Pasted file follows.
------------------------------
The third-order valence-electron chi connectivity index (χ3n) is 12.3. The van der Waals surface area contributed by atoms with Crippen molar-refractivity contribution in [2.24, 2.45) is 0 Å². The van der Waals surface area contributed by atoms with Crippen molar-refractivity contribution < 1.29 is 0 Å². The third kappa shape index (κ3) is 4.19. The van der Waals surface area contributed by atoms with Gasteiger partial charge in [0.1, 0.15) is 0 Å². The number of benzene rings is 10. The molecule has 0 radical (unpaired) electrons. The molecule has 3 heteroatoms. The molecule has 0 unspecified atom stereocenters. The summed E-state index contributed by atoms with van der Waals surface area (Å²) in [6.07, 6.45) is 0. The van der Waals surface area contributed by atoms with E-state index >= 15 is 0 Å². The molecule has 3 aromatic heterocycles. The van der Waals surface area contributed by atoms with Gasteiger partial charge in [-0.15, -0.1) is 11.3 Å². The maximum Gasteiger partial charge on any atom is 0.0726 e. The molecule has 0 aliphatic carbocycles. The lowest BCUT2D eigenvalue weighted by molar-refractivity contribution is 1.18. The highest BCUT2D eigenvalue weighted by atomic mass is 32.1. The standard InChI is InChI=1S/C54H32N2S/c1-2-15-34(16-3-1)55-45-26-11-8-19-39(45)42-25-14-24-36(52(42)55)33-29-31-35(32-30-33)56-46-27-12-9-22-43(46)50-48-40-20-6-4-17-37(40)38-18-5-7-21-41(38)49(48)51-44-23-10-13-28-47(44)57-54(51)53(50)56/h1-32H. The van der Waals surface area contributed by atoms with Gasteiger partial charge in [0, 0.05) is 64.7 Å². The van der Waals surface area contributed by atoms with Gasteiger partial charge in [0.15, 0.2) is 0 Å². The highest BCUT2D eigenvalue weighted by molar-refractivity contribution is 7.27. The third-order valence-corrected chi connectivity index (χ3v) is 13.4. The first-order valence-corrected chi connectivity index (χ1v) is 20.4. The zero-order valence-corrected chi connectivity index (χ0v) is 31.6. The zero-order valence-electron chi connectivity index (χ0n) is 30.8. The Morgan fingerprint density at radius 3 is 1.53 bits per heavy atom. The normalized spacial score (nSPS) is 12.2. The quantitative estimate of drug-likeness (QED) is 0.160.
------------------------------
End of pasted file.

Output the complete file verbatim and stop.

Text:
The third-order valence-electron chi connectivity index (χ3n) is 12.3. The van der Waals surface area contributed by atoms with Crippen molar-refractivity contribution in [2.24, 2.45) is 0 Å². The van der Waals surface area contributed by atoms with Crippen molar-refractivity contribution < 1.29 is 0 Å². The third kappa shape index (κ3) is 4.19. The van der Waals surface area contributed by atoms with Gasteiger partial charge in [0.1, 0.15) is 0 Å². The number of benzene rings is 10. The molecule has 0 radical (unpaired) electrons. The molecule has 3 heteroatoms. The molecule has 0 unspecified atom stereocenters. The summed E-state index contributed by atoms with van der Waals surface area (Å²) in [6.07, 6.45) is 0. The van der Waals surface area contributed by atoms with E-state index >= 15 is 0 Å². The molecule has 3 aromatic heterocycles. The van der Waals surface area contributed by atoms with Gasteiger partial charge in [-0.15, -0.1) is 11.3 Å². The maximum Gasteiger partial charge on any atom is 0.0726 e. The molecule has 0 aliphatic carbocycles. The lowest BCUT2D eigenvalue weighted by molar-refractivity contribution is 1.18. The highest BCUT2D eigenvalue weighted by atomic mass is 32.1. The standard InChI is InChI=1S/C54H32N2S/c1-2-15-34(16-3-1)55-45-26-11-8-19-39(45)42-25-14-24-36(52(42)55)33-29-31-35(32-30-33)56-46-27-12-9-22-43(46)50-48-40-20-6-4-17-37(40)38-18-5-7-21-41(38)49(48)51-44-23-10-13-28-47(44)57-54(51)53(50)56/h1-32H. The van der Waals surface area contributed by atoms with Gasteiger partial charge in [0, 0.05) is 64.7 Å². The van der Waals surface area contributed by atoms with Gasteiger partial charge in [0.15, 0.2) is 0 Å². The highest BCUT2D eigenvalue weighted by molar-refractivity contribution is 7.27. The third-order valence-corrected chi connectivity index (χ3v) is 13.4. The first-order valence-corrected chi connectivity index (χ1v) is 20.4. The zero-order valence-corrected chi connectivity index (χ0v) is 31.6. The zero-order valence-electron chi connectivity index (χ0n) is 30.8. The Morgan fingerprint density at radius 3 is 1.53 bits per heavy atom. The normalized spacial score (nSPS) is 12.2. The quantitative estimate of drug-likeness (QED) is 0.160.